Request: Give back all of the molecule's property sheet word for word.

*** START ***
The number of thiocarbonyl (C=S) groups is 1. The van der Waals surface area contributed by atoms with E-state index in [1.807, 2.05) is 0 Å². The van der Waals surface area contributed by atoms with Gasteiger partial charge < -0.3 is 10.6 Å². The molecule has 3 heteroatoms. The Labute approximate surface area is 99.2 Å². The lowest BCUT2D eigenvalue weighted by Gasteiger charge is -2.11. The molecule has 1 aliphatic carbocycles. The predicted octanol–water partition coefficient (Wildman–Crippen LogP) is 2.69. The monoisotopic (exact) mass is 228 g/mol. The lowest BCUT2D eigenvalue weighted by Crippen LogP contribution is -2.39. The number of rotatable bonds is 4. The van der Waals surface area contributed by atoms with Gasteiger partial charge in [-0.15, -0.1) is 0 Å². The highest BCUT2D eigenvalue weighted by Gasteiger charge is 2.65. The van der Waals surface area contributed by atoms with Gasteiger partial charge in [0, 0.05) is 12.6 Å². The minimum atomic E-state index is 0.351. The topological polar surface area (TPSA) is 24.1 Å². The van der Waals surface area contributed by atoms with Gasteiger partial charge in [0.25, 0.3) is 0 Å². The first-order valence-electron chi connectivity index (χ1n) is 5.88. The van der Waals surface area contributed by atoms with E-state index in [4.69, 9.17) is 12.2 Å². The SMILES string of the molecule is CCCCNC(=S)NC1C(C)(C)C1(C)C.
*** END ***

The number of thiocarbonyl (C=S) groups is 1. The van der Waals surface area contributed by atoms with E-state index in [1.807, 2.05) is 0 Å². The van der Waals surface area contributed by atoms with Gasteiger partial charge < -0.3 is 10.6 Å². The molecule has 3 heteroatoms. The Labute approximate surface area is 99.2 Å². The lowest BCUT2D eigenvalue weighted by Gasteiger charge is -2.11. The molecule has 1 aliphatic carbocycles. The predicted octanol–water partition coefficient (Wildman–Crippen LogP) is 2.69. The monoisotopic (exact) mass is 228 g/mol. The lowest BCUT2D eigenvalue weighted by Crippen LogP contribution is -2.39. The number of rotatable bonds is 4. The van der Waals surface area contributed by atoms with Gasteiger partial charge in [-0.15, -0.1) is 0 Å². The highest BCUT2D eigenvalue weighted by Gasteiger charge is 2.65. The van der Waals surface area contributed by atoms with Gasteiger partial charge in [0, 0.05) is 12.6 Å². The minimum atomic E-state index is 0.351. The topological polar surface area (TPSA) is 24.1 Å². The van der Waals surface area contributed by atoms with Gasteiger partial charge in [0.25, 0.3) is 0 Å². The first-order valence-electron chi connectivity index (χ1n) is 5.88. The van der Waals surface area contributed by atoms with E-state index in [4.69, 9.17) is 12.2 Å². The SMILES string of the molecule is CCCCNC(=S)NC1C(C)(C)C1(C)C.